Lauren Wicinski is spending this week preparing for possibly the biggest volleyball match of her career in the Sweet 16 of the NCAA Division I national tournament. She’s also spending this week taking final exams for the fall semester at Michigan State.
Is it difficult trying to do both?
“Oh, yeah. It’s definitely stressful,” the Geneva graduate and Michigan State senior said. “You’re on the road. We left Wednesday for the tournament [first round]. I missed my Thursday and Friday classes, and that’s hard before finals week.”
Wicinski and her teammates traveled to Lexington, Ky., for the first round of the tournament. They wound up with a little extra time to think about both finals and their opening match against Ohio when bad weather forced its postponement from Friday to Saturday.
“You’re at the hotel. You have to do homework and also prepare for the big match you have,” Wicinski said. “It’s just a balancing act.”
Wicinski did a good job focusing on matches over the weekend. The 6-foot-1 outside hitter had 16 kills in Michigan State’s 3-0 sweep of Ohio, as well as nine digs and four aces. On Sunday, she hammered home 16 kills and came up with 17 digs as the Spartans downed Kentucky in four games.
The victory over the Wildcats on their home court put Michigan State in the Sweet 16, which is shaping up to be virtually a Big Ten Conference tournament.
“It’s just a brutal conference,” Wicinski said. “That’s kind of showing right now. We’re one of seven Big Ten teams still left in the tournament.”
Another Big Ten team still left is No. 1-ranked Penn State (30-2), which the Spartans (23-11) will face Friday for the third time this year.
“We’re just going to have to go in there and be aggressive. They’re big players, but so are we,” Wicinski says. “We just have nothing to lose. That’s basically our motto. … We’re going to go out there and play the best we can play and leave it all out there.”
Wicinski said Michigan State handed the Nittany Lions their only conference loss.
“I think we’re probably the one team they didn’t want to see in the tournament,” she said.
The Spartans defeated Penn State in five games at State College in September.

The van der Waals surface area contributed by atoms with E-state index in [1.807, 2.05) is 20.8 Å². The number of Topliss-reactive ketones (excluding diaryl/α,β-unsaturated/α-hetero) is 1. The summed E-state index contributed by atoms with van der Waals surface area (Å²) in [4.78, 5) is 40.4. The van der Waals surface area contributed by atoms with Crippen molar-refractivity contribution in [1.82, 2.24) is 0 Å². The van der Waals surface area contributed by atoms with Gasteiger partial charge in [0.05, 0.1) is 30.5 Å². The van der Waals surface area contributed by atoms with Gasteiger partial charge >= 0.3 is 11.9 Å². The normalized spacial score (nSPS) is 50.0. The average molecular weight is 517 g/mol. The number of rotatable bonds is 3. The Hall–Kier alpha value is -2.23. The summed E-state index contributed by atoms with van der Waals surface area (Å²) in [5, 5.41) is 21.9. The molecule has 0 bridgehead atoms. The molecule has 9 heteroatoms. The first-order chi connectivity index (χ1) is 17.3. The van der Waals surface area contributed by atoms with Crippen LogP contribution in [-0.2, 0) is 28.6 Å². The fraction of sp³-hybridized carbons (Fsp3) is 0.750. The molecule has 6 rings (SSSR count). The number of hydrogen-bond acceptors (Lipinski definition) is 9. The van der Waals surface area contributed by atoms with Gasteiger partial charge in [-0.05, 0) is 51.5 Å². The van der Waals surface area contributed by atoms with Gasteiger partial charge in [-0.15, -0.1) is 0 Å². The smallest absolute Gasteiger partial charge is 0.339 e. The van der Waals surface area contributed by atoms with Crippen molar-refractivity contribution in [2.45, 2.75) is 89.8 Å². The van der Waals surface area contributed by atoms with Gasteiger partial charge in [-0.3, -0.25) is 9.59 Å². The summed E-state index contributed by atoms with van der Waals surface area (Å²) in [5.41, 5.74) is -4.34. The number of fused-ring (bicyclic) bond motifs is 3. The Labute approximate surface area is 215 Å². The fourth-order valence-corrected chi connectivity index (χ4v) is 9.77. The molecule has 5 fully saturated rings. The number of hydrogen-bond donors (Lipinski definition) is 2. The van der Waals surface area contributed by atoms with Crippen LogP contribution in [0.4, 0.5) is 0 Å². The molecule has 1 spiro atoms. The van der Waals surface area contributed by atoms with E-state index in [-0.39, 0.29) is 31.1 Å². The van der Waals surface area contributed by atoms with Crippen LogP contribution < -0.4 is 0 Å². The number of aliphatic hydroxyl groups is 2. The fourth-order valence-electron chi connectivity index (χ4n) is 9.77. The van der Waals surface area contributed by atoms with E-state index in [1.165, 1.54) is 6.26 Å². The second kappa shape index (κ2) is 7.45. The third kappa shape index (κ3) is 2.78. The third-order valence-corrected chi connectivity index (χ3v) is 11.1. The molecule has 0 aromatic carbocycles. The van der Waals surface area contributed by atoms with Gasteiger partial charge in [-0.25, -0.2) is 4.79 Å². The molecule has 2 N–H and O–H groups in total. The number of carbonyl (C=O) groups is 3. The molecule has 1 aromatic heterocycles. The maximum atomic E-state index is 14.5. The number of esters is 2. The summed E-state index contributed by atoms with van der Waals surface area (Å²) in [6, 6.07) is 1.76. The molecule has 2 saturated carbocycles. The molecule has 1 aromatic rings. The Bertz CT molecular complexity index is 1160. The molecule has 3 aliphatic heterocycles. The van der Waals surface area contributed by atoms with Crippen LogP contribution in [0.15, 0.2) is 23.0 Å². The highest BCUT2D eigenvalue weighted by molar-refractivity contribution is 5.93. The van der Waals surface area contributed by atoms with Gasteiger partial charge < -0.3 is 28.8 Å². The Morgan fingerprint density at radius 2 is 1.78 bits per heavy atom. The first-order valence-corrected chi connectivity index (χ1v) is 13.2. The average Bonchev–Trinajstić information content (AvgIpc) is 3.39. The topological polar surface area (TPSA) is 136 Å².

The Nittany Lions returned the favor by sweeping three games in East Lansing in early November.
“They came in with a lot of anger,” Wicinski said, recalling that second match. “We weren’t ready for it. We tried to weather the storm a little bit. We weren’t fully prepared like we should have been.”
Michigan State’s victory at Penn State was part of a fast start to the season for the Spartans. They won 17 of their first 18 matches. The home loss to Penn State was part of a skid that saw Michigan State drop five of six league matches.
One constant for the Spartans has been the play of Wicinski, who transfered there after playing her first two years at Northern Illinois. Her 2,408 career kills rank her 13th in the NCAA all-time records book. That sort of production almost certainly will attract the attention of a European pro team. Wicinski said volleyball is a major sport in countries like Germany, Italy and Russia.
“It’s really big all over there,” she says. “It’s kind of been my dream all along to go tour the country and what a great way to do it – playing volleyball.”
Any European club making an investment in Wicinski can be assured they will be getting not only a talented athlete, but a person of good character. Wicinski is one of 10 finalists in her sport for the Senior Class Award, the nation’s premier award for NCAA student-athletes competing in their final season.
“It’s an honor to be recognized at all,” Wicinski said. “It’s a great list to be on. I’m just honored that Michigan State felt I should be on that list. It’s awesome.”
The award recognizes students for their achievements in the community and in the classroom, as well as in competition. Once fall finals are over, Wicinski can focus all her energy on the competition this weekend.
“I know I don’t want my volleyball career to end,” she said. “I can’t let go of volleyball.”
• Dennis D. Jacobs writes the weekly On Campus column for the Kane County Chronicle. To send him a column idea on local athletes competing in college, email him at firstname.lastname@example.org.